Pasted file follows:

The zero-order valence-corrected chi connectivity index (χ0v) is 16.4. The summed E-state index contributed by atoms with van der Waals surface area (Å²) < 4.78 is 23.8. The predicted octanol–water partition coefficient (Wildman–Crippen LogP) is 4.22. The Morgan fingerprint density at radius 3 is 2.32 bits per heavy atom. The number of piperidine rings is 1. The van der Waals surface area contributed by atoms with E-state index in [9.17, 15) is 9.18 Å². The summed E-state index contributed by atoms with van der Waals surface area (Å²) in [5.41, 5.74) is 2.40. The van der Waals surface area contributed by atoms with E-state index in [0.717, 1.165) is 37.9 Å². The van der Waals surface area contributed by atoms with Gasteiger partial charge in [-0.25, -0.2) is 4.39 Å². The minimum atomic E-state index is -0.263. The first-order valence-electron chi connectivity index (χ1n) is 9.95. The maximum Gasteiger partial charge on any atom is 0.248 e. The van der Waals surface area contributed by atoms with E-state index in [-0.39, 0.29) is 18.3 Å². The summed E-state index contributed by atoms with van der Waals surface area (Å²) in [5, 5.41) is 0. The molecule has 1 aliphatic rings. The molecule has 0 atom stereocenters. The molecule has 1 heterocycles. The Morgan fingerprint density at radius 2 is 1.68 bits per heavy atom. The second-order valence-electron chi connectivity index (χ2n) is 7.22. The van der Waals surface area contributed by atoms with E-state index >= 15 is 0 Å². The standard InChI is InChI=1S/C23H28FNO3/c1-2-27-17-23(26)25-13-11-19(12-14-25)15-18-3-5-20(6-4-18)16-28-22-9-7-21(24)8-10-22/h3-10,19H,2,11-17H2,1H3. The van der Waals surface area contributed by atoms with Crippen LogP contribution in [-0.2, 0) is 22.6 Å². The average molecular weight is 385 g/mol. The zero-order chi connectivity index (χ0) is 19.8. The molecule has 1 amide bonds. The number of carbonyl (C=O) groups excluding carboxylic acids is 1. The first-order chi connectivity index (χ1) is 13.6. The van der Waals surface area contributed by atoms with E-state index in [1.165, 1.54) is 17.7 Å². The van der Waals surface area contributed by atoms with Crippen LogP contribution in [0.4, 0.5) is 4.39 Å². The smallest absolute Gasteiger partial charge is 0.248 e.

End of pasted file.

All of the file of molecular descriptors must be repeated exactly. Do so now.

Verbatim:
The zero-order valence-corrected chi connectivity index (χ0v) is 16.4. The summed E-state index contributed by atoms with van der Waals surface area (Å²) < 4.78 is 23.8. The predicted octanol–water partition coefficient (Wildman–Crippen LogP) is 4.22. The Morgan fingerprint density at radius 3 is 2.32 bits per heavy atom. The number of piperidine rings is 1. The van der Waals surface area contributed by atoms with E-state index in [9.17, 15) is 9.18 Å². The summed E-state index contributed by atoms with van der Waals surface area (Å²) in [5.41, 5.74) is 2.40. The van der Waals surface area contributed by atoms with E-state index in [0.717, 1.165) is 37.9 Å². The van der Waals surface area contributed by atoms with Gasteiger partial charge in [-0.25, -0.2) is 4.39 Å². The minimum atomic E-state index is -0.263. The first-order valence-electron chi connectivity index (χ1n) is 9.95. The maximum Gasteiger partial charge on any atom is 0.248 e. The van der Waals surface area contributed by atoms with E-state index in [-0.39, 0.29) is 18.3 Å². The summed E-state index contributed by atoms with van der Waals surface area (Å²) in [5, 5.41) is 0. The molecule has 1 aliphatic rings. The molecule has 0 atom stereocenters. The molecule has 1 heterocycles. The Morgan fingerprint density at radius 2 is 1.68 bits per heavy atom. The second-order valence-electron chi connectivity index (χ2n) is 7.22. The van der Waals surface area contributed by atoms with E-state index >= 15 is 0 Å². The standard InChI is InChI=1S/C23H28FNO3/c1-2-27-17-23(26)25-13-11-19(12-14-25)15-18-3-5-20(6-4-18)16-28-22-9-7-21(24)8-10-22/h3-10,19H,2,11-17H2,1H3. The van der Waals surface area contributed by atoms with Crippen LogP contribution in [-0.2, 0) is 22.6 Å². The average molecular weight is 385 g/mol. The zero-order chi connectivity index (χ0) is 19.8. The molecule has 1 amide bonds. The number of carbonyl (C=O) groups excluding carboxylic acids is 1. The first-order chi connectivity index (χ1) is 13.6. The van der Waals surface area contributed by atoms with E-state index in [1.165, 1.54) is 17.7 Å². The van der Waals surface area contributed by atoms with Crippen LogP contribution in [0.4, 0.5) is 4.39 Å². The smallest absolute Gasteiger partial charge is 0.248 e.